A Brief History

Pacific University's mascot Boxer has a rich history at the university and has stood as a symbol of school spirit for over a century.

Pacific University received Boxer as a gift in 1896, courtesy of Reverend J.E. Walker, a missionary to China and a Pacific alumnus, and Walker's mother, who presented it to the university.

Boxer was put on display at the front of the chapel, a place of great honor. In 1900, Richard Faulkner, class of 1902, swiped Boxer, claiming it was the mascot of his class. Boxer was returned, but the tradition of stealing Boxer had started.

In 1908 Boxer disappeared again, prompting The Index to print items about their beloved "College Spirit" icon, which they called "Boxer" —the first documented time the term was used. The name of "Boxer" stuck,  as did the traditions of the Boxer "flash" and "toss."

When a sports team, sorority, fraternity, club or other group got a hold of Boxer, the tradition was to wait a few weeks and then "flash" him at a public setting. This showed everyone who had possession of Boxer and prompted a surge of spirit. After a few months, the organization would "toss" out Boxer to the students who would wrestle and fight over the statue until a new holder of Boxer emerged.

In 1962, the Blue Key Honor Fraternity published a history of Boxer (pdf) that detailed the various Boxer tosses and struggles for possession.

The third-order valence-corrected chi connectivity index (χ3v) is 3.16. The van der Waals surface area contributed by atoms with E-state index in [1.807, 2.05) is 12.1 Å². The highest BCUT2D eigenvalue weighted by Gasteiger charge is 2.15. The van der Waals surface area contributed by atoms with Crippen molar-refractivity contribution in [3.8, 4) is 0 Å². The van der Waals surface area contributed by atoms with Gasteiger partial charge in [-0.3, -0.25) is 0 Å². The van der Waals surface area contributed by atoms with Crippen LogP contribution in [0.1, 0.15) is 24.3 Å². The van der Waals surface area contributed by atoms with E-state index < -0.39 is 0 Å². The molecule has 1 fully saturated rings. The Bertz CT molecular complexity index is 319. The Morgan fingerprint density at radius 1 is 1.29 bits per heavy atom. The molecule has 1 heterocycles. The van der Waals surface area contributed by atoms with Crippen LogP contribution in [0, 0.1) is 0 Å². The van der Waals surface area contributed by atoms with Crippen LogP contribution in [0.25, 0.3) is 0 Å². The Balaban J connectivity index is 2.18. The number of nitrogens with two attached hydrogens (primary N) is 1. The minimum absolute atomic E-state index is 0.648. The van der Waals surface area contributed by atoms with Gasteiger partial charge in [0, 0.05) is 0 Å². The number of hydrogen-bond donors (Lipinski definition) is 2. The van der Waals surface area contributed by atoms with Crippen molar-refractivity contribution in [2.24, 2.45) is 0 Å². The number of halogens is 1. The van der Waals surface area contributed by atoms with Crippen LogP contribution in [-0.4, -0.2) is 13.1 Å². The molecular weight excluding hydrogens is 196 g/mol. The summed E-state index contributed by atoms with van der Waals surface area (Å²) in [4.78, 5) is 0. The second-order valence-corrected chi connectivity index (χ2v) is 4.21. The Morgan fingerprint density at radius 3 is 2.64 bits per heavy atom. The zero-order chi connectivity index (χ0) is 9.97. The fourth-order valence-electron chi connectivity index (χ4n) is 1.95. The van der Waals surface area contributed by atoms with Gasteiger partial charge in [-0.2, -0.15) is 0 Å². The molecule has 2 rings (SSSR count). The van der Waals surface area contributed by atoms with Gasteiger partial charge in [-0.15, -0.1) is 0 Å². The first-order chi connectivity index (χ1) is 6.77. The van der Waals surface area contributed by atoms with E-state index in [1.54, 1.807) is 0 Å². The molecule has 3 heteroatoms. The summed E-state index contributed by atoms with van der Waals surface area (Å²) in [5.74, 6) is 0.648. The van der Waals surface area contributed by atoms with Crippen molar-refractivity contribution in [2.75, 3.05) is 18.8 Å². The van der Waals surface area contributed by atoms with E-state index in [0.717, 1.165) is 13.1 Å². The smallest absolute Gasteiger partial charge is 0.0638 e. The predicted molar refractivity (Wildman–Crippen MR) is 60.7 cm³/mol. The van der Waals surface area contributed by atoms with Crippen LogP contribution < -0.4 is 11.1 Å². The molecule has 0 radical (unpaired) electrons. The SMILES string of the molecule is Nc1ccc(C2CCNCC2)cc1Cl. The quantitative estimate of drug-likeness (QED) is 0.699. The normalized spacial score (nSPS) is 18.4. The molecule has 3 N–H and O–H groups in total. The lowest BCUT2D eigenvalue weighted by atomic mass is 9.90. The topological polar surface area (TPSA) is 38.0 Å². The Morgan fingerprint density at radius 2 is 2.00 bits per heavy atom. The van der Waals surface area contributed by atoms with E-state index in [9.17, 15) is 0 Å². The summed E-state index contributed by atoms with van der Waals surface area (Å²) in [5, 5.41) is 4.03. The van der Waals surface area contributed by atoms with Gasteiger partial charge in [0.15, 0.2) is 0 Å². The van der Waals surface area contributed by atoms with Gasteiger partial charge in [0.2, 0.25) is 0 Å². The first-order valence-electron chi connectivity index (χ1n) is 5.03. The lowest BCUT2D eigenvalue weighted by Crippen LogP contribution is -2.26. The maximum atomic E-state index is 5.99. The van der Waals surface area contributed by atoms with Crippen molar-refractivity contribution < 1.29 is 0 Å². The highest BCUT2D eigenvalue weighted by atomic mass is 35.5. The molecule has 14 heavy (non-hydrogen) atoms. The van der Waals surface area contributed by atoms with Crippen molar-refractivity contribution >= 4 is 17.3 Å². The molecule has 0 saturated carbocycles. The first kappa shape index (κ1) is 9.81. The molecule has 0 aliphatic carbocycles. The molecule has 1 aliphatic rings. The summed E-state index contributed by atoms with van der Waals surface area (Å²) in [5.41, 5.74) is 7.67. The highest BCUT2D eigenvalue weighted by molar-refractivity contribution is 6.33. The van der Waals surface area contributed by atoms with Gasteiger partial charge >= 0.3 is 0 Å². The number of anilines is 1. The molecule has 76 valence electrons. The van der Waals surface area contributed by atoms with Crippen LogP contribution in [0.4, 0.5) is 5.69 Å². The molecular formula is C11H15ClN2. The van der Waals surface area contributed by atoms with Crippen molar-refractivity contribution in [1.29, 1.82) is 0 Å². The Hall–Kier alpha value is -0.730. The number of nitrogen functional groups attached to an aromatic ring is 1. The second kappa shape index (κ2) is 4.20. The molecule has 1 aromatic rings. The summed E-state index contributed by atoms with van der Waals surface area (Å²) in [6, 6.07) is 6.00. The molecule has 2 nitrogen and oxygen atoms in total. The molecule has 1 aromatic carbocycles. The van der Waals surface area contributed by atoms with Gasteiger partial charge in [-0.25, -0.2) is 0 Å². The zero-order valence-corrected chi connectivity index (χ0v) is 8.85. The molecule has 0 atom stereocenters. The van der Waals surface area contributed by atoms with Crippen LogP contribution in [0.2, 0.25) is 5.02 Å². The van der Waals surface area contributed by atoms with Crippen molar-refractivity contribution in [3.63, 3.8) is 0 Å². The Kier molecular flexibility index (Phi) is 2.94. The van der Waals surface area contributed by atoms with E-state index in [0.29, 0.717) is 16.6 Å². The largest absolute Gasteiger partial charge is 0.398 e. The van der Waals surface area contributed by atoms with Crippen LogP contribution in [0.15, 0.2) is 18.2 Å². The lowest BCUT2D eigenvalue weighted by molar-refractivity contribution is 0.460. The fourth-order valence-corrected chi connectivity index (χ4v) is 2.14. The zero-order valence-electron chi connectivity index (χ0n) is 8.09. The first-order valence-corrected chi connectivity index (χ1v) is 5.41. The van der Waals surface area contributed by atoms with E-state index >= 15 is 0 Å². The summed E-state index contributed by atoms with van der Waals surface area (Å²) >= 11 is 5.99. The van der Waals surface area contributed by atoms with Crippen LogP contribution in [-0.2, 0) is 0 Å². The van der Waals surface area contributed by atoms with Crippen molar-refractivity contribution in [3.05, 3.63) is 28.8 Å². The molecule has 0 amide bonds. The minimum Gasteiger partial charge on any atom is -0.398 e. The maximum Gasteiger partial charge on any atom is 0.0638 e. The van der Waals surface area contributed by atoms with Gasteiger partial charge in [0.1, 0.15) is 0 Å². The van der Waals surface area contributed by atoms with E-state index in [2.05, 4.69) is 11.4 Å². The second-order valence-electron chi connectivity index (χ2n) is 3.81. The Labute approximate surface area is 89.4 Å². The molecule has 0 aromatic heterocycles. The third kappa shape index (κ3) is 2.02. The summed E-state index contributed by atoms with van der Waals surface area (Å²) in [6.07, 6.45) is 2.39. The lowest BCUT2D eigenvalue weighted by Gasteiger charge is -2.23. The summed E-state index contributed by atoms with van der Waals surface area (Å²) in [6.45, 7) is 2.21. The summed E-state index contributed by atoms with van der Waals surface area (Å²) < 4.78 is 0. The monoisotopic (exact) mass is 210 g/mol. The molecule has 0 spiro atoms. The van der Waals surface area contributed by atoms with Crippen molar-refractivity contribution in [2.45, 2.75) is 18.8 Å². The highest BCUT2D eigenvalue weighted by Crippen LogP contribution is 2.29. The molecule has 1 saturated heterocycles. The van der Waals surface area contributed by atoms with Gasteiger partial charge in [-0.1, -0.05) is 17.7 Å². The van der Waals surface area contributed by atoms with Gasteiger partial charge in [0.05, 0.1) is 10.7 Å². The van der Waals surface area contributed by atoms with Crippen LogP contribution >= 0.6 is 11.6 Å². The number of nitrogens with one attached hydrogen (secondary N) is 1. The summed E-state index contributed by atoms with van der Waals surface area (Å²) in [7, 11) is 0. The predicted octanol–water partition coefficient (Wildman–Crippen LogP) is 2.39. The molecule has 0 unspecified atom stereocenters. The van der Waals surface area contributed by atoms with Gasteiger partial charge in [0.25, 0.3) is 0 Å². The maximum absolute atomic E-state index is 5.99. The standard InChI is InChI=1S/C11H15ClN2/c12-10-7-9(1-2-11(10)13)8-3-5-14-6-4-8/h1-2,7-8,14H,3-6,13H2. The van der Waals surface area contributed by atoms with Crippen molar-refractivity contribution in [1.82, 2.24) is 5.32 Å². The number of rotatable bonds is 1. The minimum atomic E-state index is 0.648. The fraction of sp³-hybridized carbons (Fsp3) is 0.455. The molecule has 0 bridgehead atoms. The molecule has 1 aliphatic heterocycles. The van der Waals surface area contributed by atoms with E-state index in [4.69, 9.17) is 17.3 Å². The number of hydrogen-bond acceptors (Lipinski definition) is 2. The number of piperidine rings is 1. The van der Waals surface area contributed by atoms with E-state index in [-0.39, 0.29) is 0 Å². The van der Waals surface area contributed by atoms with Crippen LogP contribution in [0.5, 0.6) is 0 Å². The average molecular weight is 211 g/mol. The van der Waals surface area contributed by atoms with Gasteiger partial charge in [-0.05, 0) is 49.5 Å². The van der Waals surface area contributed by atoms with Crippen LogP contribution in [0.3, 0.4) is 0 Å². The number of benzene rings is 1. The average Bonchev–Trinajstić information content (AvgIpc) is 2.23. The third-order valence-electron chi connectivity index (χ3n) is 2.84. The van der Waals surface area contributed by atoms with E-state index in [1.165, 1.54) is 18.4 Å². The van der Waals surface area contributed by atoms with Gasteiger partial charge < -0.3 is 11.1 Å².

During a Boxer Toss in 1969, the Black Student Union gained possession of the mascot. The original statue has not been seen on campus since that time.

The Boxer Toss

The Boxer Toss was the traditional way in which one group of students would pass on the Boxer to the next group.

Once the group in possession "flashed" or "tossed" out Boxer, students would promptly converge on the revealed statue, resulting in groups of up to 300 students struggling for physical possession of the Boxer. These "tosses" could last for hours, showcasing the passion Boxer inspired in students, including a nine-hour-long struggle that occurred in 1929.

Boxer tosses could be dangerous sessions. Sometimes students got injured, walking away with bruises and bloody noses, but the point was to have fun and show school spirit.

After decades of tosses, Boxer was also a little worse for wear, and pieces of him were often separated from the body and then welded back on.

Boxer tosses ended in 1969 when during a toss, Boxer was gained by members of the Black Student Union who felt alienated from the majority of the student population.

The original Boxer has not been seen on campus since. 

The Spirit of Boxer Continues

Over the years, alumni have returned pieces of Boxer, and the university is now in possession of an ear, hoof and tail. The largest piece, the tail, was returned by an alumnus in 2012.

The university continues to hope that more pieces, including the body and head, can be recovered and returned to Pacific University.